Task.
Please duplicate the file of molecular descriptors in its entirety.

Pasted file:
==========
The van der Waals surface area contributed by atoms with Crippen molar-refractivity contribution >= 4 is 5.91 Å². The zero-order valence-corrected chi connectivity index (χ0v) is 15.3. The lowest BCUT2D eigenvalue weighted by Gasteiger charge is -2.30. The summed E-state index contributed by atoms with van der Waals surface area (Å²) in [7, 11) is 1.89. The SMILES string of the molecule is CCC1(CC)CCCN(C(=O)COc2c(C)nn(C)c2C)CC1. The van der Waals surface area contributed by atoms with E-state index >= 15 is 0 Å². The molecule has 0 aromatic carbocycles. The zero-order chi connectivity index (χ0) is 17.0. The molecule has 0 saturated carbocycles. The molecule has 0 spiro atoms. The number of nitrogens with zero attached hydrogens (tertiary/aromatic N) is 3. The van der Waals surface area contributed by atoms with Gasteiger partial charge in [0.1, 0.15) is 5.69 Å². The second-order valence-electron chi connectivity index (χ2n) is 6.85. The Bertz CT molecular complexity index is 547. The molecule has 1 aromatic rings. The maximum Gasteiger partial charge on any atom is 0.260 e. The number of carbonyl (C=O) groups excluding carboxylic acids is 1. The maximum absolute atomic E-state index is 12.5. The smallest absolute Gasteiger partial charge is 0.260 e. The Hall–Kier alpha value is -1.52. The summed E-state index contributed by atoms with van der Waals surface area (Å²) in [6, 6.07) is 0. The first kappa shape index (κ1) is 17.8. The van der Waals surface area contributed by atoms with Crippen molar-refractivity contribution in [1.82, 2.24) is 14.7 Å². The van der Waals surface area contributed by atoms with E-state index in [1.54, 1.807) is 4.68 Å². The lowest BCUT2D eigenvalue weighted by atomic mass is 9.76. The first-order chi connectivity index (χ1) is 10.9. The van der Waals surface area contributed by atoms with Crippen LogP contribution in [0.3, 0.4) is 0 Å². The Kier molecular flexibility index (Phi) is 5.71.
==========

The van der Waals surface area contributed by atoms with Crippen molar-refractivity contribution >= 4 is 5.91 Å². The zero-order valence-corrected chi connectivity index (χ0v) is 15.3. The lowest BCUT2D eigenvalue weighted by Gasteiger charge is -2.30. The summed E-state index contributed by atoms with van der Waals surface area (Å²) in [7, 11) is 1.89. The SMILES string of the molecule is CCC1(CC)CCCN(C(=O)COc2c(C)nn(C)c2C)CC1. The van der Waals surface area contributed by atoms with E-state index >= 15 is 0 Å². The molecule has 0 aromatic carbocycles. The zero-order chi connectivity index (χ0) is 17.0. The molecule has 0 saturated carbocycles. The molecule has 0 spiro atoms. The number of nitrogens with zero attached hydrogens (tertiary/aromatic N) is 3. The van der Waals surface area contributed by atoms with Gasteiger partial charge in [0.1, 0.15) is 5.69 Å². The second-order valence-electron chi connectivity index (χ2n) is 6.85. The Bertz CT molecular complexity index is 547. The molecule has 1 aromatic rings. The maximum Gasteiger partial charge on any atom is 0.260 e. The number of carbonyl (C=O) groups excluding carboxylic acids is 1. The maximum absolute atomic E-state index is 12.5. The smallest absolute Gasteiger partial charge is 0.260 e. The Hall–Kier alpha value is -1.52. The summed E-state index contributed by atoms with van der Waals surface area (Å²) in [6, 6.07) is 0. The first kappa shape index (κ1) is 17.8. The van der Waals surface area contributed by atoms with Crippen molar-refractivity contribution in [1.82, 2.24) is 14.7 Å². The van der Waals surface area contributed by atoms with E-state index in [1.54, 1.807) is 4.68 Å². The lowest BCUT2D eigenvalue weighted by atomic mass is 9.76. The first-order chi connectivity index (χ1) is 10.9. The van der Waals surface area contributed by atoms with Crippen LogP contribution in [0.3, 0.4) is 0 Å². The Kier molecular flexibility index (Phi) is 5.71.